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Spruce Woods Provincial Park designated as Manitoba’s first Dark-Sky Preserve

Dark Sky Preserve - Credit: Ron Berard via The Royal Astronomical Society of Canada

The Royal Astronomical Society of Canada (RASC) has designated Spruce Woods Provincial Park as the first Dark-Sky Preserve in Canada's prairie province of Manitoba, as Jeff Wharton, Minister of Environment, Climate and Parks, announced last week. "This recognizes the park's strong commitment to preserving nighttime ecosystems and educating visitors about light pollution," Wharton said.

Dark-Sky Preserves (DSP) are sites that have exceptional night-sky reading, host astronomy programs, and reduce light pollution as much as possible. They serve to preserve nighttime darkness and thus protect ecosystems with nocturnal animals.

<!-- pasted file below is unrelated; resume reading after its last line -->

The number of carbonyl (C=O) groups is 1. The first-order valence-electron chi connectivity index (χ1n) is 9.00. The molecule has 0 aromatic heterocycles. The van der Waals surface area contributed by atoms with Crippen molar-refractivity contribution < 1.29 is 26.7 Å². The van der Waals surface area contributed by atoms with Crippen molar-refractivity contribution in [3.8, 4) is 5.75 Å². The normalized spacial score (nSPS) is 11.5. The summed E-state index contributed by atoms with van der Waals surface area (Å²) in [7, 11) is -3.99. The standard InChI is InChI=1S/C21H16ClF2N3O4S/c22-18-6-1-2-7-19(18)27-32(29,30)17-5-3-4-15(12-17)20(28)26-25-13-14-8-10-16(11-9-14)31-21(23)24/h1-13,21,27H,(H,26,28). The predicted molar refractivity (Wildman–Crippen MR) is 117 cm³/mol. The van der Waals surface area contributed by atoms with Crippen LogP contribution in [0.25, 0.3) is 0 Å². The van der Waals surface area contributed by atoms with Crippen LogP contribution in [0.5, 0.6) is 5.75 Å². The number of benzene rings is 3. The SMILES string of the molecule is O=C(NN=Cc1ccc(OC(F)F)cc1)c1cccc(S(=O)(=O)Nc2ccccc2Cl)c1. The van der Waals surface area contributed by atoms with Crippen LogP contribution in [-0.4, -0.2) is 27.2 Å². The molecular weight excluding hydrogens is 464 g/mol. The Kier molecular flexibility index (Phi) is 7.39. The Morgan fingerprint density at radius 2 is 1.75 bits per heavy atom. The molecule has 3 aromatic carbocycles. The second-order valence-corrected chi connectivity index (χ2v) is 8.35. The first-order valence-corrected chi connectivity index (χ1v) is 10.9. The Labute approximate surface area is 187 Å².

Spruce Woods Provincial Park is known for having high-quality night-sky readings, with pristine dark-sky environments. It is located in Manitoba’s South, about 160 kilometres West of the provincial capital Winnipeg, and surprises with an ecosystem rich in contrasts. Visitors will find not only a blue-green oasis of spruce trees, lakes and rivers as well as prairie grasslands, but even a desert-like area with shifting sand dunes. The Spirit Sands were once a sacred site of the Cree. The park has a number of great hiking trails and can also be experienced on a horse-drawn covered wagon, or you can enjoy canoe and paddleboat rentals on the Assiniboine River. For overnight stays, the park is home to the Kitchi Manitou Campground which is especially popular with families. In addition to sites for tents and RVs, also yurts are rented. The Jackfish Lake Cabin, on the other hand, can only be reached on foot and is located directly on the Epinette Creek trail system.

With the designation of Spruce Woods Provincial Park, Canada now has a total of 27 Dark-Sky Preserves.

Further information on Manitoba can be found at

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